Imagine a book written with all the right words, but no spaces between words, no punctuation, no chapter headings—it would look like a senseless string of letters one after the other. That is what the first draft of a genome sequence looks like. To make sense of the long string of letters, scientists have programmed computers to break the sequence into chapters, words, and sentences by looking for known patterns. In that process, researchers can quickly identify genes, regulatory elements, and bits and pieces that get clipped out on their way to directing the cell’s protein-making machinery. But computers can get confused by patterns that are not quite what they were programmed to seek. That is where humans come in. People can correct the computer’s errors, making the genome more useful to researchers.
But it doesn’t take a Ph.D. to contribute to the scientific process. High school educators recently joined full time researchers to update the maize (corn) genome at a genome “annotation jamboree”—a sort of DNA interpretation party. CSHL adjunct professor and USDA research scientist Doreen Ware helped organize the event. She admitted that the setting could have been better…
“But that’s because we were supposed to do this in Hawaii,” she laughed.
The 62nd Annual Maize Genetics Meeting was slated to be held in Kailua-Kona, Hawaii, starting March 12, 2020, and the Maize Gene Structure and Function Annotation Jamboree was set to kick things off. However, because of COVID-19 travel restrictions, Ware and jamboree organizers Marcela Tello-Ruiz and Cristina Fernandez-Marco had to rethink how they were going to host their event. They needed to get more than two-dozen people to simultaneously assess genetic databases from their homes. The only way to get together was online.
“Things changed only a few days before we were supposed to board our planes,” Tello-Ruiz said, “but the event was still very successful!”
The computer’s automated review of the genome is just a first draft idea—a model—to describe how an organism uses its genome.
“They’re automated models of what the genes look like, but they’re still models. The genes have not been looked at by humans,” said Ware, who led the creation of the most accurate maize reference genome to date. “One of the things you learn, after you’ve been doing this for a while, is that no matter how good your model is, there are still problems with it.”
That is why the maize annotation jamboree was so helpful. Twenty-eight participants worked together through online video chat sessions to understand what genes were in the genome and what they do. Ware pointed out:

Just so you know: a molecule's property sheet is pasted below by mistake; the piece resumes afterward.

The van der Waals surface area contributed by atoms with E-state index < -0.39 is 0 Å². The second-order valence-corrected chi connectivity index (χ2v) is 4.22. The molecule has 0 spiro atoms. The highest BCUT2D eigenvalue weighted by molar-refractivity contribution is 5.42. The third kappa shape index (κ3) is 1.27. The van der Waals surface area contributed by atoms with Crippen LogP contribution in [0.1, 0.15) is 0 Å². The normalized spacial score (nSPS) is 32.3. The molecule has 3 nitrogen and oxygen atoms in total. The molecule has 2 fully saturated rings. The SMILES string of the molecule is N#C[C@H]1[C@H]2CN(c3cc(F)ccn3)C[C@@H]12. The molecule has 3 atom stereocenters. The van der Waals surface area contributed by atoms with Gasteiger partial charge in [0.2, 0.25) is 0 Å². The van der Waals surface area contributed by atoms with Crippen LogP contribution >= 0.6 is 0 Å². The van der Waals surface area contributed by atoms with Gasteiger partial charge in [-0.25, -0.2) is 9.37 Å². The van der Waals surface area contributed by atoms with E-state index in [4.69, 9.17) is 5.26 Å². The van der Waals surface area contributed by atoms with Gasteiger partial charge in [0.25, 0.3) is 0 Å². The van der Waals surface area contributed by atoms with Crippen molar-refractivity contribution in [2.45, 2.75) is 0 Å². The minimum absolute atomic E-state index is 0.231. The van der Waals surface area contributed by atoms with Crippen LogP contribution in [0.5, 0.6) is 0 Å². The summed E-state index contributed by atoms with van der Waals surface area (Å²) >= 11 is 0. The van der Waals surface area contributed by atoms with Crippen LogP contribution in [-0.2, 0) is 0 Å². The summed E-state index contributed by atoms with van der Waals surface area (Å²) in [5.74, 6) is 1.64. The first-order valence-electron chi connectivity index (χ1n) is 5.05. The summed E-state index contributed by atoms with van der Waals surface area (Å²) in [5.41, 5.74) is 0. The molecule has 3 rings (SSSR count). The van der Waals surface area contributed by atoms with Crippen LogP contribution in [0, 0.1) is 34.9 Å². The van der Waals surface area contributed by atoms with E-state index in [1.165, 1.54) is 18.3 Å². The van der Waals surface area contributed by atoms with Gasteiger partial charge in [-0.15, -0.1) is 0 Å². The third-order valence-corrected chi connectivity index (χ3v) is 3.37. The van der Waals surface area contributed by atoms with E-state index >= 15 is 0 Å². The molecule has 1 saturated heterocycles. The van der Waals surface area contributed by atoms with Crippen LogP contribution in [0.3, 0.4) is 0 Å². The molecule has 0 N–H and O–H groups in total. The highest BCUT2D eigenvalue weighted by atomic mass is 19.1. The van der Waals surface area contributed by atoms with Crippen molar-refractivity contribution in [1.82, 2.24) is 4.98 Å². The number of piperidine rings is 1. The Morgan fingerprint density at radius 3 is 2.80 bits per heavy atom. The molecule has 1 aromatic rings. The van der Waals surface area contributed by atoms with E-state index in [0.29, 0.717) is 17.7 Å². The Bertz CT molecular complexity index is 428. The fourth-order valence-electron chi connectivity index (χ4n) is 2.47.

Using visual editing tools like Apollo (named after the Greek god of divination and truth) the jamboree participants reviewed computer-generated annotations that looked suspicious. In some cases, they even validated their corrections with laboratory experiments.
For Ware, this provides a unique opportunity to look for patterns in the errors that computers make. Finding these patterns “paves the way for improving these computational methods,” she said.
And at a time when everyone needs to figure out how to work and learn from their homes, “as we learned with this most recent jamboree… it also could help support education in a time when we’re going to be doing more and more remote work.”
This was the fourth annotation jamboree co-hosted by CSHL’s DNA Learning Center (DNALC) and the first that was done remotely.
“Having students annotate a gene and figure out gene structure—the part of it that carries information and controls how it works—helps them understand what a gene really is,” said Dave Micklos, executive director of CSHL’s DNALC. “Now, through jamborees like this, we can theoretically train people to do this work for whatever genome they might think is fun—the koala, praying mantis, whatever! … This really represents how CSHL is working at the boundary of high-level research and education.”
Fenandez Marco, a DNALC high school educator, added that in the future, they hope to introduce jamborees as a means for scientists to collaborate with classrooms. That way, scientists save time, “and students study what is being researched in a real laboratory.”
- Machines sequence the genome, one letter at a time.
- Computers annotate the genome, mapping out key features like genes and regulatory elements.
- Humans correct, annotate again, and curate the results.
This work was supported by the National Science Foundation, Gramene, and the USDA Agricultural Research Service.
Learn about the strategy: Tello-Ruiz and Marco et al, “Double triage to identify poorly annotated genes in maize: The missing link in community curation,” PLOS One, 28 Oct, 2019